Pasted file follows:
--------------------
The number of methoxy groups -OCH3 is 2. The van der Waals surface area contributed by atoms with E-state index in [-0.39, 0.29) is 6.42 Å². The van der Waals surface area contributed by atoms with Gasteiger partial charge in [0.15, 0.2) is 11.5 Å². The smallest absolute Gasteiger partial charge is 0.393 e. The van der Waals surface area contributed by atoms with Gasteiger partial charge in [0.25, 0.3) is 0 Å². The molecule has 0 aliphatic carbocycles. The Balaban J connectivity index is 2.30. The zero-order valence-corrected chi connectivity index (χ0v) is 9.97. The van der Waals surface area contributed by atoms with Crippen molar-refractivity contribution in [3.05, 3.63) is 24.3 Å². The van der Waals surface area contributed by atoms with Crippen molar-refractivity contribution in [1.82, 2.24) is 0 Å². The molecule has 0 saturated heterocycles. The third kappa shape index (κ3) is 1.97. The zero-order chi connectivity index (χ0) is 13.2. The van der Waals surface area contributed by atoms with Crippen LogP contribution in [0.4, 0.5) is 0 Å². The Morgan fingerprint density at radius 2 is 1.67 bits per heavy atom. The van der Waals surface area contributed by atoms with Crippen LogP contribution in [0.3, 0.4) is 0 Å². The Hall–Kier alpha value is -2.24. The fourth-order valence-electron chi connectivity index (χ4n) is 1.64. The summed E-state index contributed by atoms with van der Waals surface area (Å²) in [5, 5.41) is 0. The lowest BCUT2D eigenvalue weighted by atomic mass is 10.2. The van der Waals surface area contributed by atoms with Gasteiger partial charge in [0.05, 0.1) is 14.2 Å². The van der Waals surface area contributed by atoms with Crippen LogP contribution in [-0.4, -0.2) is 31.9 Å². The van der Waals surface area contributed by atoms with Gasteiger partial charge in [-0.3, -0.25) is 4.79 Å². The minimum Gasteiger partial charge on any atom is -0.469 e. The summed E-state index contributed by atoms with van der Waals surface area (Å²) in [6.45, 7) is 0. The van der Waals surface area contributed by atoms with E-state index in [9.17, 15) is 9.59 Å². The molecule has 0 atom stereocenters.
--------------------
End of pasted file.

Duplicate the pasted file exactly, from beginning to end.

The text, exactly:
The number of methoxy groups -OCH3 is 2. The van der Waals surface area contributed by atoms with E-state index in [-0.39, 0.29) is 6.42 Å². The van der Waals surface area contributed by atoms with Gasteiger partial charge in [0.15, 0.2) is 11.5 Å². The smallest absolute Gasteiger partial charge is 0.393 e. The van der Waals surface area contributed by atoms with Gasteiger partial charge in [0.25, 0.3) is 0 Å². The molecule has 0 aliphatic carbocycles. The Balaban J connectivity index is 2.30. The zero-order valence-corrected chi connectivity index (χ0v) is 9.97. The van der Waals surface area contributed by atoms with Crippen molar-refractivity contribution in [3.05, 3.63) is 24.3 Å². The van der Waals surface area contributed by atoms with Crippen molar-refractivity contribution in [1.82, 2.24) is 0 Å². The molecule has 0 saturated heterocycles. The third kappa shape index (κ3) is 1.97. The zero-order chi connectivity index (χ0) is 13.2. The van der Waals surface area contributed by atoms with Crippen LogP contribution in [0.4, 0.5) is 0 Å². The Morgan fingerprint density at radius 2 is 1.67 bits per heavy atom. The van der Waals surface area contributed by atoms with Crippen LogP contribution in [0.3, 0.4) is 0 Å². The Hall–Kier alpha value is -2.24. The fourth-order valence-electron chi connectivity index (χ4n) is 1.64. The summed E-state index contributed by atoms with van der Waals surface area (Å²) in [5, 5.41) is 0. The lowest BCUT2D eigenvalue weighted by atomic mass is 10.2. The van der Waals surface area contributed by atoms with Gasteiger partial charge in [0.05, 0.1) is 14.2 Å². The van der Waals surface area contributed by atoms with Crippen LogP contribution in [-0.4, -0.2) is 31.9 Å². The van der Waals surface area contributed by atoms with Gasteiger partial charge in [-0.3, -0.25) is 4.79 Å². The minimum Gasteiger partial charge on any atom is -0.469 e. The summed E-state index contributed by atoms with van der Waals surface area (Å²) in [6.45, 7) is 0. The van der Waals surface area contributed by atoms with E-state index in [9.17, 15) is 9.59 Å². The molecule has 0 atom stereocenters.